My conversations with natural gas traders last weekend and over a few glasses of our favorite poisons led to a different conclusion. The traders I talked to detected several instances of front running of the EIA reports, in most cases roughly within a minute of the release time.    The conditions under which front running is successful include a high degree of consensus regarding the expected storage number among the market participants (i.e. low dispersion of the forecasts). Going against the consensus in this case is a relatively low risk strategy. If the market (defined as a majority of the traders) is wrong, the bet will pay off. If the market was largely correct, the reaction is likely to be muted and a contrarian bet can be reversed without incurring a significant loss. An additional factor may be a contrarian storage forecast in which a high frequency trader has a lot of confidence.     Of course, trading natural gas is not for the meek. There is always a possibility that, in spite of low a dispersion of forecasts, there are some market participants with a lot of fire power who will trade against the front runner.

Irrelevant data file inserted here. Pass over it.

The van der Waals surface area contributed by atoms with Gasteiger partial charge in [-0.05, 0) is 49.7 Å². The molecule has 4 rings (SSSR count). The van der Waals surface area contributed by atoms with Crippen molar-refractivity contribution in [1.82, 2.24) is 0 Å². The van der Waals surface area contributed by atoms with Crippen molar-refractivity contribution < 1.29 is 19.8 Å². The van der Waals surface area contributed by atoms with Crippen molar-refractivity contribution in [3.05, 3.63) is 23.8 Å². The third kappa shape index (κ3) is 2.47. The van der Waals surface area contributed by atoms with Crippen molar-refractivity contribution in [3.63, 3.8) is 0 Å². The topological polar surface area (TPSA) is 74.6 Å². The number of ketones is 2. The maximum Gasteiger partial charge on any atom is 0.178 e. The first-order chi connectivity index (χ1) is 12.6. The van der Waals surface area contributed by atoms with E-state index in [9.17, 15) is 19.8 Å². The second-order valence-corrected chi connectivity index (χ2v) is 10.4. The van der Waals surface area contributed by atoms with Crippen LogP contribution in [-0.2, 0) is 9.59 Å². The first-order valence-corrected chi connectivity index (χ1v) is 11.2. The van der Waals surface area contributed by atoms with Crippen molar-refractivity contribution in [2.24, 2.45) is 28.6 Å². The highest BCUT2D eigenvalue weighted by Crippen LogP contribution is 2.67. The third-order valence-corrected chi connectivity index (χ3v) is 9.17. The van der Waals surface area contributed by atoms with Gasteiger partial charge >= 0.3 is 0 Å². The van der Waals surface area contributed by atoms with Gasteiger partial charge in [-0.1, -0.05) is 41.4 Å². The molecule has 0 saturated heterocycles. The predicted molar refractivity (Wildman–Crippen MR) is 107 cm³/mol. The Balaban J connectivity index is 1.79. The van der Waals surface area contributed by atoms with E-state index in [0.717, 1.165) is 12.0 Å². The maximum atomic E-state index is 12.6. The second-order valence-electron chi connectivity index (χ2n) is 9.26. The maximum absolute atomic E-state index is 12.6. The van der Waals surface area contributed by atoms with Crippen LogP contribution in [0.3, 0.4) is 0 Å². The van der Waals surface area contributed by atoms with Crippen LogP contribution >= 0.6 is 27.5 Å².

To summarize, the most likely explanation is a trading blast based on high confidence regarding the quality of a specific firm’s storage forecast and the expected market reaction. A high frequency trading (HFT) firm was probably just front running other markets participants.   Synchronization of clocks (the HFT trader vs. the EIA) is another likely explanation.  A trader may have inadvertently jumped the gun. Whatever the reason, natural gas traders have to add another item to the “Don’t Forget” list: the potential for high frequency algorithms going berserk from time to time. Nanex could very likely become one of the most important sources of information for the natural gas and crude traders in the years to come. Irrespective of our opinion regarding the cause of last Thursday’s event in the natural gas market, Nanex is a source of timely and critical market intelligence.